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Κυριακή 6 Νοεμβρίου 2022

While Official Figures Claim Turkey’s Inflation Rate Is 85%, Third-Party Stats Say It’s Closer to 200%

While Official Figures Claim Turkey’s Inflation Rate Is 85%, Third-Party Stats Say Its Closer to 200%

Inflation has skyrocketed in Turkey as official figures from the Turkish Statistical Institute (Tüik) show the country’s inflation rate topped 85.5% year-on-year. The inflation rate in Turkey has risen for 17 consecutive months and last month it reached a 24-year high.

Turkey’s Interest Rate Remains Low, While Inflation Runs Rampant

Turkey, the transcontinental country located in Western Asia has been suffering from financial hardship as the region’s economy is in dire straits. On Nov. 3, 2022, the Turkish Statistical Institute (Tüik) published the country’s official inflation rate figures and stats show the rate reached 85.5% year-on-year.

Reports further indicate that the cost of living in Turkey has risen dramatically and the Tüik report shows that food prices in Turkey climbed 99% higher year-on-year. Housing and rent jumped by 85% for Turkish residents. On Oct. 20, 2022, Turkey’s central bank and Turkish president Recep Tayyip Erdogan cut the region’s benchmark bank rate by 150 basis points (bps).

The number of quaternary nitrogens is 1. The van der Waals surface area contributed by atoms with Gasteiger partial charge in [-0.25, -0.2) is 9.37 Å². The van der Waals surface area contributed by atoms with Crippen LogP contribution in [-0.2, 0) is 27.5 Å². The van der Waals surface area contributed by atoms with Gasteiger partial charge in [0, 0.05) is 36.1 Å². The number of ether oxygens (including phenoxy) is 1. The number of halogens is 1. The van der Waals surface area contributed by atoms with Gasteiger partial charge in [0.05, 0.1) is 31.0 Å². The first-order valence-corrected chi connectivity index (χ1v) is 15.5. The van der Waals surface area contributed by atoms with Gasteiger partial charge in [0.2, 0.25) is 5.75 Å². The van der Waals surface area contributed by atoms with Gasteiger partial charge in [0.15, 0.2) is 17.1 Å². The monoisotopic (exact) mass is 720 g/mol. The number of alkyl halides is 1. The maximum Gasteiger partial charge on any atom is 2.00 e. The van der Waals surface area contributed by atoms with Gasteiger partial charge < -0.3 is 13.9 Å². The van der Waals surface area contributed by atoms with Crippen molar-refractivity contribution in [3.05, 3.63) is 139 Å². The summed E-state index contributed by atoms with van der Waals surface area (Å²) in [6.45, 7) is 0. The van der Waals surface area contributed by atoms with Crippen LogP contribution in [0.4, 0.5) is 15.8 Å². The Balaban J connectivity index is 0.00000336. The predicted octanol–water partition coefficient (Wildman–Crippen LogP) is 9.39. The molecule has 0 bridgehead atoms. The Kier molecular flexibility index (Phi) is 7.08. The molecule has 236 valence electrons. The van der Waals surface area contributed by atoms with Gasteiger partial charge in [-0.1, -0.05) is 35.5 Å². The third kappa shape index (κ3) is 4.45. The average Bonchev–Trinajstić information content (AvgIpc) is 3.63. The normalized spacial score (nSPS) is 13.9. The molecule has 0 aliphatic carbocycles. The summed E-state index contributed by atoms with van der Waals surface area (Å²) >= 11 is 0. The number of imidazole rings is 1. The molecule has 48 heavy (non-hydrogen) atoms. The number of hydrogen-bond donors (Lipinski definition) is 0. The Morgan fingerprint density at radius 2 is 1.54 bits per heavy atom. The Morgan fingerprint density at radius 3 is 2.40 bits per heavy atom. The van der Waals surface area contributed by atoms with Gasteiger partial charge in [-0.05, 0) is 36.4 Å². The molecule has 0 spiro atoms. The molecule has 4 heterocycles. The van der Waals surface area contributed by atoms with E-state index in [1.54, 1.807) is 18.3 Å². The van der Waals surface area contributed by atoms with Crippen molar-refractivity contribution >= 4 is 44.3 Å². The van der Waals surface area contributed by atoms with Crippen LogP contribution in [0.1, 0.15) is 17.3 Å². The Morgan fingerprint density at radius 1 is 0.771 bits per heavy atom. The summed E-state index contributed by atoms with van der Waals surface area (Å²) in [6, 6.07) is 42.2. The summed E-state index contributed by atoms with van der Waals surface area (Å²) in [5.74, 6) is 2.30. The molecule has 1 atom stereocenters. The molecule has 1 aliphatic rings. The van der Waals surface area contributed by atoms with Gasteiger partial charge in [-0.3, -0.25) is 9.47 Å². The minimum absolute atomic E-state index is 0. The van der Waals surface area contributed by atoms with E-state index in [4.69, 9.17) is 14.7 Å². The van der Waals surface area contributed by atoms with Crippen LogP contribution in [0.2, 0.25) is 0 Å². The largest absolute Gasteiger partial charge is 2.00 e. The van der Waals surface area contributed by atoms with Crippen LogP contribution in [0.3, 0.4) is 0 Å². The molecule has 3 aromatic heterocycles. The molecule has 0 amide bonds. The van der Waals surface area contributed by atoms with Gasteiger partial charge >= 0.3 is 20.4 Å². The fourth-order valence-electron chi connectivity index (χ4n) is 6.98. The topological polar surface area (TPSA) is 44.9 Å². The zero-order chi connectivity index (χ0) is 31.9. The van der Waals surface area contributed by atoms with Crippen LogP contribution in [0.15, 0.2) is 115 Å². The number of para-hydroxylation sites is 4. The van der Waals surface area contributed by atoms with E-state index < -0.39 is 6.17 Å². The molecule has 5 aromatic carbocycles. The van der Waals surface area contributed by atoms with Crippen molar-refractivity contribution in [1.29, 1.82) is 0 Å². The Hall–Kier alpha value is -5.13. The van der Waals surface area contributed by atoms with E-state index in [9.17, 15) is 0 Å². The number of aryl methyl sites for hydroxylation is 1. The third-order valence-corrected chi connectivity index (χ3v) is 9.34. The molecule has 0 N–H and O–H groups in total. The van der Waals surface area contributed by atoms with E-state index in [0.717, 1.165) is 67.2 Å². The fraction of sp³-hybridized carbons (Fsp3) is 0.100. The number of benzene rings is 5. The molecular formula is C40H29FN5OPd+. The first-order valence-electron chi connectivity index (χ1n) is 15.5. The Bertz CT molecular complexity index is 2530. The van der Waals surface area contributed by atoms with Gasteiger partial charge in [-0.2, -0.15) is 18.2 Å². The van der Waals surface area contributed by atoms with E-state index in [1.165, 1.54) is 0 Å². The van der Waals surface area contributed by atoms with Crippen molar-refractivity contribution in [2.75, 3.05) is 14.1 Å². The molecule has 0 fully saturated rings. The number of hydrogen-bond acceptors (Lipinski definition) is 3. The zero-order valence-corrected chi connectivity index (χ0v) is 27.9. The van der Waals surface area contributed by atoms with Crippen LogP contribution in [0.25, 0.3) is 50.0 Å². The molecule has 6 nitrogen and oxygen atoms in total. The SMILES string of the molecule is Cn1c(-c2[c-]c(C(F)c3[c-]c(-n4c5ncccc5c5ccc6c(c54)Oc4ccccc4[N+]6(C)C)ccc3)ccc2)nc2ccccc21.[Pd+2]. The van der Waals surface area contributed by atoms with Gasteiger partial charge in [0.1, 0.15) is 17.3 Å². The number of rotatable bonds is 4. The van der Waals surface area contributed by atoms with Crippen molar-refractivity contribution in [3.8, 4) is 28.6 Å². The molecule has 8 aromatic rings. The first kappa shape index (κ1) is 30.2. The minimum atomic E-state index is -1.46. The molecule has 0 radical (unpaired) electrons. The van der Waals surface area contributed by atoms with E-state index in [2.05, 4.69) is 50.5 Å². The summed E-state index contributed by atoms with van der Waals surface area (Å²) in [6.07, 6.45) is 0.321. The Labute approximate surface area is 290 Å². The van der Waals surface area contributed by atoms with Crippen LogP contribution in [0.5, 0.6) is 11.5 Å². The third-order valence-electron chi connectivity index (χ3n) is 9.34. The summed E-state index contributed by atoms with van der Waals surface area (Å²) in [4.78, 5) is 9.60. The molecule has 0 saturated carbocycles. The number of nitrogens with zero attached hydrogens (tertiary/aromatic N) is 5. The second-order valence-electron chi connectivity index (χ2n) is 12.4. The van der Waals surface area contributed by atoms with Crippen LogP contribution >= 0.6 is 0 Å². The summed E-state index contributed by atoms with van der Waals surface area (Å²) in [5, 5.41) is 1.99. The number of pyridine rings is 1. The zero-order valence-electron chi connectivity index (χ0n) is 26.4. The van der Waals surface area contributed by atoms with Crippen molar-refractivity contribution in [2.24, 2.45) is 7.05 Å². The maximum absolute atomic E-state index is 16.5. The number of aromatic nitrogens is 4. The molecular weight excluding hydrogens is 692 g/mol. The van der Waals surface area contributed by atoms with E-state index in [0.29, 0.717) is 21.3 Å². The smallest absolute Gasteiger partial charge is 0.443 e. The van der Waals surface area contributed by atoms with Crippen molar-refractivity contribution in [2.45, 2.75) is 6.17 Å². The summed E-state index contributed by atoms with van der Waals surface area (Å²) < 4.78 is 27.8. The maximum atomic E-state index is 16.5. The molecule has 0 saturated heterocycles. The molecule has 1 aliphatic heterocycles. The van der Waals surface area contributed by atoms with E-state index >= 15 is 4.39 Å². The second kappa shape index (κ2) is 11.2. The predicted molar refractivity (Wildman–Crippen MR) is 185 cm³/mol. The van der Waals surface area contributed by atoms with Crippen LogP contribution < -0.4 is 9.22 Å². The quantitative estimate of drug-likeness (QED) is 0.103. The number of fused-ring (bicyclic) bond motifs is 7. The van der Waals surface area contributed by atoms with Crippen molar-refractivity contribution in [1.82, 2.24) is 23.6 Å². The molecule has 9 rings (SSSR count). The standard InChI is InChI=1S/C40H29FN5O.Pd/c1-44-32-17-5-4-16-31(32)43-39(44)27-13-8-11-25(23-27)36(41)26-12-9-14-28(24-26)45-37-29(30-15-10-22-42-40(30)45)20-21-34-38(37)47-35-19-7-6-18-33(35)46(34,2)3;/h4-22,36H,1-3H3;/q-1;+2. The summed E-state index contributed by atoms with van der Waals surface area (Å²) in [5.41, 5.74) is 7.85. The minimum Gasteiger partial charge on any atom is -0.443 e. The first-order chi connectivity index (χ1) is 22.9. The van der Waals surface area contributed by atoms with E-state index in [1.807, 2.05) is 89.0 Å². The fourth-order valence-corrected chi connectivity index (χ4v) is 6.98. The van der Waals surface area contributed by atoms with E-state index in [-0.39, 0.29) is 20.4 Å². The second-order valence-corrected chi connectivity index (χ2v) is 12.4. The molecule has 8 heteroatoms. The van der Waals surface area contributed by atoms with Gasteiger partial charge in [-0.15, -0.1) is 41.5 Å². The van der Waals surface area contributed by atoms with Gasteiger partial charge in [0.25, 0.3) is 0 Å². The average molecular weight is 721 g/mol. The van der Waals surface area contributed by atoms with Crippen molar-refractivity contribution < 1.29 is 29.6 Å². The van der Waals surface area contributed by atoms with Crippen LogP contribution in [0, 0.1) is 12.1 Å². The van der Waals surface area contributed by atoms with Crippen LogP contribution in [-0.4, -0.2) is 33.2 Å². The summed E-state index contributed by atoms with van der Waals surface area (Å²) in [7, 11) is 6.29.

It was the third consecutive month of cuts according to stats and Erdogan explained in September that interest was an enemy. “My biggest battle is against interest. My biggest enemy is interest,” Erdogan stated in late September. He also noted at the time that the interest rate needs to “come down further” despite the red-hot inflation.

The International Monetary Fund (IMF) has also urged Turkey to raise the country’s benchmark rate. Reports say that delegation was sent from the IMF to Ankara and Istanbul to get people from both the public and private sectors to find a solution to Turkey’s economic turmoil.

“Policy rate cuts in late 2021 added to existing vulnerabilities and were followed by lira depreciation and high inflation,” the IMF said. “The mission recommended early policy rate hikes accompanied by moves to strengthen the central bank’s independence. Such moves would help reduce inflation more durably.

Despite the Turkish Statistical Institute’s official inflation numbers, third-party figures tell a whole different story. Economists stemming from the Inflation Research Group (Enag) detail that Turkey’s annual increase in inflation is closer to 185.5%. Researchers say the Enag Inflation Index has dynamic attributes that adjust more quickly to changes in Turkish consumption habits.

What do you think about Turkey’s skyrocketing inflation rate and president Recep Tayyip Erdogan suppressing interest rates? Let us know what you think about this subject in the comments section below.



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